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Long Journey Home

From John Hicks, 12th Anti-Tank

drawing of busy messdeck with hammocks and kit everywhere
The Mess Deck

"Reading the accounts of journeys home in last year's journal brought back memories of my trip home for demob at the end of October 1947. I left the camp at El Burah and duly arrived at the transit camp at Port Said where I was to wait a week before my name appeared on the notice board informing me that I would be boarding the SS Scythia. After getting settled below decks we were seated eight to a table. Whilst talking to some of the lads who were already on board when we arrived, I was horrified to learn that the ship had started its journey at Singapore and had taken six weeks to get to Port Said. The reason being that it had broken down twice and had spent time at ports in India so that repairs could be carried out. We were scheduled to sail non stop to Liverpool and by that time I was wondering if we would ever get there.

All went well until we neared the Bay of Biscay where we were hit by a violent storm. It was certainly a case of battening down the hatches and we were banned from going on deck. We had to take turns in going to the galley to collect the meals for our table and it was my turn that particular day. We were at the stern and had to go up two flights of stairs before walking almost the length of the ship to collect the food. As I left to collect the dinner there were only six left on our table, the other two had long disappeared to get rid of their earlier meal. The ship was mainly pitching and only slightly rolling so once I had got up the stairs it meant that first I would be walking uphill and then preventing myself from running downhill.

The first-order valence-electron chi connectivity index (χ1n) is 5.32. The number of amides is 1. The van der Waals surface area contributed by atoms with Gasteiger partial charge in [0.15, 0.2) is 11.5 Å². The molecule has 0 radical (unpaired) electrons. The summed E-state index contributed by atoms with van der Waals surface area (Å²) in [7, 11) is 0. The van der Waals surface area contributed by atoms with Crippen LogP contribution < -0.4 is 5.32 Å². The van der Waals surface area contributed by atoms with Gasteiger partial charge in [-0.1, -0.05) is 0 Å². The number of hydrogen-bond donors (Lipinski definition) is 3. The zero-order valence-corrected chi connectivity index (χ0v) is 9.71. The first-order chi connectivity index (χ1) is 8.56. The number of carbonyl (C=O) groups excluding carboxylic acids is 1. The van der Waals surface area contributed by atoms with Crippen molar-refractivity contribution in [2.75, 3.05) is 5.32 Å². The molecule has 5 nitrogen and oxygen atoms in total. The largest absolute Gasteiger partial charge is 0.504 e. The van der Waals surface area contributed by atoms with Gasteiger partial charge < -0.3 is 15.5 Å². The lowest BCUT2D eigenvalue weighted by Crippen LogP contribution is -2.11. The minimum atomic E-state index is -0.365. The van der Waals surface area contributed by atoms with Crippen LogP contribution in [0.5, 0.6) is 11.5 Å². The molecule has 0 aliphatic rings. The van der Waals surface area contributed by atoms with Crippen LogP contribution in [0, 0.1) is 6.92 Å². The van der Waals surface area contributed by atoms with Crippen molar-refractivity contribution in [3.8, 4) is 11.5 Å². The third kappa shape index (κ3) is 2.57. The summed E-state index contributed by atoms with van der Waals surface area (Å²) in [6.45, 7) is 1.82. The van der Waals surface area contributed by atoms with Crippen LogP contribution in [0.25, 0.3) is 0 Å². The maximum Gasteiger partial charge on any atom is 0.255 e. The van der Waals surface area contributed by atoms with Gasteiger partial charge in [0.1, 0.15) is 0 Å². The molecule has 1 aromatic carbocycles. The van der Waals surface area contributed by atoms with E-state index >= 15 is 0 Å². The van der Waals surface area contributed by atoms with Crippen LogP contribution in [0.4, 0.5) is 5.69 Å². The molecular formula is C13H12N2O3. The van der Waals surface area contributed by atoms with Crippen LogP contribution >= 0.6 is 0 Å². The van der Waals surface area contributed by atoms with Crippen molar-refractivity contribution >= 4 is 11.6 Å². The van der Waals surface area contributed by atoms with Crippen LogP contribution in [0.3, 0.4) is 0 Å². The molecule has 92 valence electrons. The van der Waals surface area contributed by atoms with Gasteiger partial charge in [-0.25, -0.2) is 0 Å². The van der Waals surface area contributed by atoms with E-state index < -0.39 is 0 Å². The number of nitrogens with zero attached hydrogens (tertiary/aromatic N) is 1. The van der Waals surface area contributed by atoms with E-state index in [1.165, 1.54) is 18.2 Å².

It became rather complicated on the way back when I was carrying a metal Dixie. The worst part was going down the stairs pressing my back hard against the rails and then hang on until the ship pitched the other way. I was quite pleased with myself on reaching our table without spilling a drop. There were now only four lads sat at the table as I removed the lid from the Dixie and announced 'We've got stew today, lads' - and then there were only three of us left. We ate a hearty meal but couldn't eat the lot and I was quite amazed that the movement of the ship never affected me at all. The storm lasted about 24 hours and we duly landed at Liverpool on a wet November morning after 10 days." Gunners in Palestine, No.5, 2005.

Donald Ensom, 33rd Counter Mortar Battery

"We sailed from port Said in the Winchester Victory one of the Mark IIs of Liberty Ships. It took one and a half hours to raise the anchor which was not a good start. After two days of on/off, reduced speed we lost all power and were drifting. No lights, limited water, no hot food for some hours. Then limited water, no hot food for some hours. Then limited power at least for a hot drink. A day's low speed then drifting. We slept on deck and were woken by an early morning BBC News, broadcast over the Tannoy to tell the world (we did not need telling) that we had broken down and tugs were racing to the rescue from Malta. No tugs arrived but next day a frigate came alongside and took us in tow to Malta where we trans-shipped to a Liberty ship SS Cape Douglas. We had to wait while parts were taken from Winchester Victory to repair Cape Douglas and when we sailed the Captain of the Winchester Victory stood on his bridge to wave us off and raised his hand with fingers crossed. At Toulon we had to wait for the pilot and as he took us in we hit the dockside with enough force to hole the ship and bend its screw! A four day voyage going out became a 12 day one. Had this been a wartime journey the results might have been disaster." Gunners in Palestine."

harbour showing ships and ramparts.
Valetta harbour, WWII

Photo: Chief P/O Christison (RN retired)